Ticket sales for the murder-mystery dinner fundraiser Friday to benefit the Tuckerton Seaport are a little slower than previous years, but development director Brooke Salvanto is not complaining.

“People are happy we are still having it,” she said of concerns that impact of Hurricane Sandy on the Engleside Inn in Beach Haven, where the event will be held, might force it to be cancelled. “The Inn is fine. It was open the entire time. It’s important to us not to cancel so people will know we are all open and operating.”

As the longterm consequences of Hurricane Sandy continue to play out at the shore, nonprofit and tourism groups are concerned that ongoing talk of damages will lead visitors to think that entire towns are closed.

On Monday, Acting Gov. Kim Guadagno kicked off a Valentine-themed “Show Your Love for the Jersey Shore” initiative at Point Pleasant to spread the word that restaurants, hotels and entertainment venues are up and running. On Wednesday, Long Beach Island will hold a kickoff event at the Stateroom on Long Beach Island.

“It’s hard, because all of the media has been so focused on the tragedy, and that is important,” said Lori Pepenella, Destination Marketing Director for the Southern Ocean County Chamber of Commerce and statewide chair of the state Destination Marketing Organizations. “But the business community needs to get the message out that we are open.”

The new campaign will be a public-private partnership, with the state Division of Travel and Tourism using Facebook, Twitter and other social media to distribute news about special promotions offered by shore attractions with a special “Show Your Love for the Jersey Shore” logo.

At a workshop for nonprofit groups last week at Richard Stockton College’s Manahawkin site, representatives said they are open and promoting summer programs, but there are people who think those programs no longer exist.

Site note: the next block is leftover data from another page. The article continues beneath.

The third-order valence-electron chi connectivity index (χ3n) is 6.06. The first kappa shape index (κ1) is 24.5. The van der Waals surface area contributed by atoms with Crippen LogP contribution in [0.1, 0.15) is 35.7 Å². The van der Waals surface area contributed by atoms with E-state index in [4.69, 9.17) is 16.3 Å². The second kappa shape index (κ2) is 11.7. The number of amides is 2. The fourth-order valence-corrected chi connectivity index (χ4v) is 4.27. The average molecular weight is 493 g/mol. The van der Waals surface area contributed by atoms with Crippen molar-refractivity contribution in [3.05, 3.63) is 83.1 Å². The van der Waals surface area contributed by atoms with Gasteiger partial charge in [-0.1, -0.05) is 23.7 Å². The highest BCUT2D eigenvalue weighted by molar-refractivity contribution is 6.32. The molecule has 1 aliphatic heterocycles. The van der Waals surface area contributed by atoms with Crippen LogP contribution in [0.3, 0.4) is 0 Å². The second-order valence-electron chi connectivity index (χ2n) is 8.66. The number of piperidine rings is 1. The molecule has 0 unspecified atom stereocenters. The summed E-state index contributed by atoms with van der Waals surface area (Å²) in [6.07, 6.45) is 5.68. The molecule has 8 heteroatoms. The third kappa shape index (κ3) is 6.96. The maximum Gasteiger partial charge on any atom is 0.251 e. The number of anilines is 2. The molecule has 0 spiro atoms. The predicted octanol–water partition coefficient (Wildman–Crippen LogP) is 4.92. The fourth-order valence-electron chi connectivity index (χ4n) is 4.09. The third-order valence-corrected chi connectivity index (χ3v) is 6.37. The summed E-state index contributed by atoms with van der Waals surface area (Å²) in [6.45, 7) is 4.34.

Paul Hart, executive director of the Tuckerton Seaport, said they did have some damage, but they have cleaned up. Its four major buildings are open.

Kristy Redford, of the Long Beach Island Foundation of the Arts and Sciences, said it had no damage but has donated space for artists who lost their work space. The foundation has held fundraisers and an after-school arts program for the Long Beach Island School District, which had to close one school because of storm damage. The foundation is working on summer camp registrations.

“There is so much to look forward to, but we also need help,” Redford said. “We did lose revenue, and nonprofits rely on donations. We are trying to counteract the message of destruction.”

Tourists spent $38 billion on their visits to New Jersey in 2011, a 7 percent increase over 2010, according to state tourism data. Tourism-related employment supports some 312,000 jobs and more than $9.5 billion in wages.

Members of the Long Beach Alliance of Non-Profits said they are working together to spread the word they are open.

“We are committed to showing that we are not just open. We are ready to rock ‘n’ roll,” said Christine Rooney of the Lighthouse International Film Festival, which will hold a dessert and movie event Saturday at the LBI Foundation.

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